Coronaviruses are pathogens of pandemic potential. Middle East respiratory syndrome coronavirus (MERS-CoV) causes a zoonotic respiratory disease of global public health concern, and dromedary camels are the only proven source of zoonotic infection. More than 70% of MERS-CoV-infected dromedaries are found in East, North, and West Africa, but zoonotic MERS disease is only reported from the Arabian Peninsula. We compared viral replication competence of clade A and B viruses from the Arabian Peninsula with genetically diverse clade C viruses found in East (Egypt, Kenya, and Ethiopia), North (Morocco), and West (Nigeria and Burkina Faso) Africa. Viruses from Africa had lower replication competence in ex vivo cultures of the human lung and in lungs of experimentally infected human-DPP4 (hDPP4) knockin mice. We used lentivirus pseudotypes expressing MERS-CoV spike from Saudi Arabian clade A prototype strain (EMC) or African clade C1.1 viruses and demonstrated that clade C1.1 spike was associated with reduced virus entry into the respiratory epithelial cell line Calu-3. Isogenic EMC viruses with spike protein from EMC or clade C1.1 generated by reverse genetics showed that the clade C1.1 spike was associated with reduced virus replication competence in Calu-3 cells in vitro, in ex vivo human bronchus, and in lungs of hDPP4 knockin mice in vivo. These findings may explain why zoonotic MERS disease has not been reported from Africa so far, despite exposure to and infection with MERS-CoV.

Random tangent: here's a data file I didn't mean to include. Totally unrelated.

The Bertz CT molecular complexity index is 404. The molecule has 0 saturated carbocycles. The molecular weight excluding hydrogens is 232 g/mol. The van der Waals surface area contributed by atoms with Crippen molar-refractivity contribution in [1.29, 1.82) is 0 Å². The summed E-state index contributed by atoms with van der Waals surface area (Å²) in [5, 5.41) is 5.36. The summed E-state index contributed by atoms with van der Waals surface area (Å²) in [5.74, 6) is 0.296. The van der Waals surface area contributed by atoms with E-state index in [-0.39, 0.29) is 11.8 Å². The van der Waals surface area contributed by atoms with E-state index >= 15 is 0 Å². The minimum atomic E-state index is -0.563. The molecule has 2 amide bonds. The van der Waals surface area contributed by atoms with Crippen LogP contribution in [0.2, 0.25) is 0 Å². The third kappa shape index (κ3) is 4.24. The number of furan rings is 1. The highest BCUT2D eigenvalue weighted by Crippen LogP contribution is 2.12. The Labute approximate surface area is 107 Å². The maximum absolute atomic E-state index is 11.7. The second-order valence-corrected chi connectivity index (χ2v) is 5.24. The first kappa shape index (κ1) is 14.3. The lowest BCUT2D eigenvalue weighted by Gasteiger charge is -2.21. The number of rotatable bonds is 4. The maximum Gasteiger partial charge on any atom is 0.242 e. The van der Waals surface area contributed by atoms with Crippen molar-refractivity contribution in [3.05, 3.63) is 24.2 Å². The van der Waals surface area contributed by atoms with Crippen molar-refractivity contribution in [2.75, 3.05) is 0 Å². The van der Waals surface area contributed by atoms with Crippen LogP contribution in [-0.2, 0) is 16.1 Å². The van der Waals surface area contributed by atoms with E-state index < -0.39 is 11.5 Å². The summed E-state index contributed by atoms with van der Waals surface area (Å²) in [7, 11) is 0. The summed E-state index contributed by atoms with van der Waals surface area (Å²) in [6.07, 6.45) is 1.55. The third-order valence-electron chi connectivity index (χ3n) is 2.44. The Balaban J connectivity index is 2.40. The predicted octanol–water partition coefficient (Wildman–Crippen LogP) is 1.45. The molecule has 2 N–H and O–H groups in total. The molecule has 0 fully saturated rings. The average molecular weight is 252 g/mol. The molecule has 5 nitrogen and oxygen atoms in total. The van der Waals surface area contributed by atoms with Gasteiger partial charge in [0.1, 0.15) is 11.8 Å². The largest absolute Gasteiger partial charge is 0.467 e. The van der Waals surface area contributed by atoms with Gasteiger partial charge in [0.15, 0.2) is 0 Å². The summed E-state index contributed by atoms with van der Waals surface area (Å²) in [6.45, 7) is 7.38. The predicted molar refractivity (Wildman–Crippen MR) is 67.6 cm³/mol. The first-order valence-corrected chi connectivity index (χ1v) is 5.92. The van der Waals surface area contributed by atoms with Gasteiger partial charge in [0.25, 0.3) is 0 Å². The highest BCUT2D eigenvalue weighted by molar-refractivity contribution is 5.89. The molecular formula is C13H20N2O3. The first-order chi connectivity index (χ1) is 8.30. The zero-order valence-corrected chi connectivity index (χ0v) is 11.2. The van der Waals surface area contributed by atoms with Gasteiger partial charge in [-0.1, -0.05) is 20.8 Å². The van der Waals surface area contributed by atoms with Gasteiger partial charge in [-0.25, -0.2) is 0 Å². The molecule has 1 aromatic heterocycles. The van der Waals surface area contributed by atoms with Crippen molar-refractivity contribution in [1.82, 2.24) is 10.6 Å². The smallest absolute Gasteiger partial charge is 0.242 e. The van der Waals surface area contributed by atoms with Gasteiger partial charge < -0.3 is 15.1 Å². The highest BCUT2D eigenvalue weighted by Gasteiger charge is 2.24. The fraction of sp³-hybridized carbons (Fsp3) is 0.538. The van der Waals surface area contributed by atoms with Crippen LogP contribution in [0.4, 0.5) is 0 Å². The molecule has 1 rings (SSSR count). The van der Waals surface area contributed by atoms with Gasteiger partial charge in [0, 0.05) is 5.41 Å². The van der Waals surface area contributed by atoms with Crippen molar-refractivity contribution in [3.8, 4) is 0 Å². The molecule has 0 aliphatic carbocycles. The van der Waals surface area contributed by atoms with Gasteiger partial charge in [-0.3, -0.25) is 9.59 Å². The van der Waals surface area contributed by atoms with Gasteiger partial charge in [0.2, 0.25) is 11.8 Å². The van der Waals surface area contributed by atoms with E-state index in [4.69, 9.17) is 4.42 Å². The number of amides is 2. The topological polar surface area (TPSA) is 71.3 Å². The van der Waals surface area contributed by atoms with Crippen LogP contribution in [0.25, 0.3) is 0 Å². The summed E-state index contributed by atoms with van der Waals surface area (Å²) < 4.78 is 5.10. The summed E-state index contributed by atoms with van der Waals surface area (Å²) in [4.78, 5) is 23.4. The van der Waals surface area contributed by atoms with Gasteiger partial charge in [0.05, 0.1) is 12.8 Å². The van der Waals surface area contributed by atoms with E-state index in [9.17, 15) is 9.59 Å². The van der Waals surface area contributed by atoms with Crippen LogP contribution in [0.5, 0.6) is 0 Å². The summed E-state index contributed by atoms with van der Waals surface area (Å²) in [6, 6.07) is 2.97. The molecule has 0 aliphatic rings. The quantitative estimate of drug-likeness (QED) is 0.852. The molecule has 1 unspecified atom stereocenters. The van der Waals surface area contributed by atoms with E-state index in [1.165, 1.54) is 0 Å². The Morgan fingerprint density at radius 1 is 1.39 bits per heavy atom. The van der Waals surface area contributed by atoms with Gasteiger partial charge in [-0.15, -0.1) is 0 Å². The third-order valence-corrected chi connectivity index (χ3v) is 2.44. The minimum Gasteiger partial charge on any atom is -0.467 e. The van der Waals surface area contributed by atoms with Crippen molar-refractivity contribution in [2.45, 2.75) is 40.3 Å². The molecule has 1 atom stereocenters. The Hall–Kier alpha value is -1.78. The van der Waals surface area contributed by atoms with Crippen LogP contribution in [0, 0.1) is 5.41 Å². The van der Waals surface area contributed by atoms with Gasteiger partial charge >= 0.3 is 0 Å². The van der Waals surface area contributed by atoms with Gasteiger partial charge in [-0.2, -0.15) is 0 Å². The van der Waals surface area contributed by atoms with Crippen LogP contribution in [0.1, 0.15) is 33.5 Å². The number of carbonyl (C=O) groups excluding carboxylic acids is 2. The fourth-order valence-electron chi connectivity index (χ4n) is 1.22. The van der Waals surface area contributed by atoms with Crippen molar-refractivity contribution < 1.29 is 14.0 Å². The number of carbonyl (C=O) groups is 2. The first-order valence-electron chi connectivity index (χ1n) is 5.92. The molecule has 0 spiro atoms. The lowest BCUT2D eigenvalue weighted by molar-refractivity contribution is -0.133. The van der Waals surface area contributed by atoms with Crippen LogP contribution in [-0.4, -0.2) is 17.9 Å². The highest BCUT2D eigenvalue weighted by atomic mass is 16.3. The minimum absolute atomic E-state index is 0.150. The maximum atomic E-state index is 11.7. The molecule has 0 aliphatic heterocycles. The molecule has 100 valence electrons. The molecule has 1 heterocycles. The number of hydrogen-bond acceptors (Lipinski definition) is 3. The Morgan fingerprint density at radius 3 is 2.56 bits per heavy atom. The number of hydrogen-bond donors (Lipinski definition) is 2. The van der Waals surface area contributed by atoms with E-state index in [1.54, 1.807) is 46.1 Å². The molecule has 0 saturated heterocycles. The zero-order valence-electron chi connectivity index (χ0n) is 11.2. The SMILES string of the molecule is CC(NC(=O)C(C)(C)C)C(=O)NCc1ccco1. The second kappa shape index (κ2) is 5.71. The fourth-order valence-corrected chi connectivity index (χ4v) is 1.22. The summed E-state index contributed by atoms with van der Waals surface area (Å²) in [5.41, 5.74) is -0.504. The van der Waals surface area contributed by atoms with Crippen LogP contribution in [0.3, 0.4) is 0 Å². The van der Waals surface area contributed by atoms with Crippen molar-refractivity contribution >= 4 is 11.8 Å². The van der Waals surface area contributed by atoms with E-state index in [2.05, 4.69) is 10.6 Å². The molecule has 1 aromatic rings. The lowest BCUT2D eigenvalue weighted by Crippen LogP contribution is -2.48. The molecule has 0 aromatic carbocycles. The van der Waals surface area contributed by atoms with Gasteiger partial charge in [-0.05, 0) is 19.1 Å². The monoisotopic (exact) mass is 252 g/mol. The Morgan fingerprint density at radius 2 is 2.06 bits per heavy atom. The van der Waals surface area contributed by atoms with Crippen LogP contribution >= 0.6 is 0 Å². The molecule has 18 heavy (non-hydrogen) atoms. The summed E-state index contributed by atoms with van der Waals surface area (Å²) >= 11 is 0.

Keywords: Africa; MERS-CoV; characterization; coronaviruses; phenotype.
Copyright © 2021 the Author(s). Published by PNAS.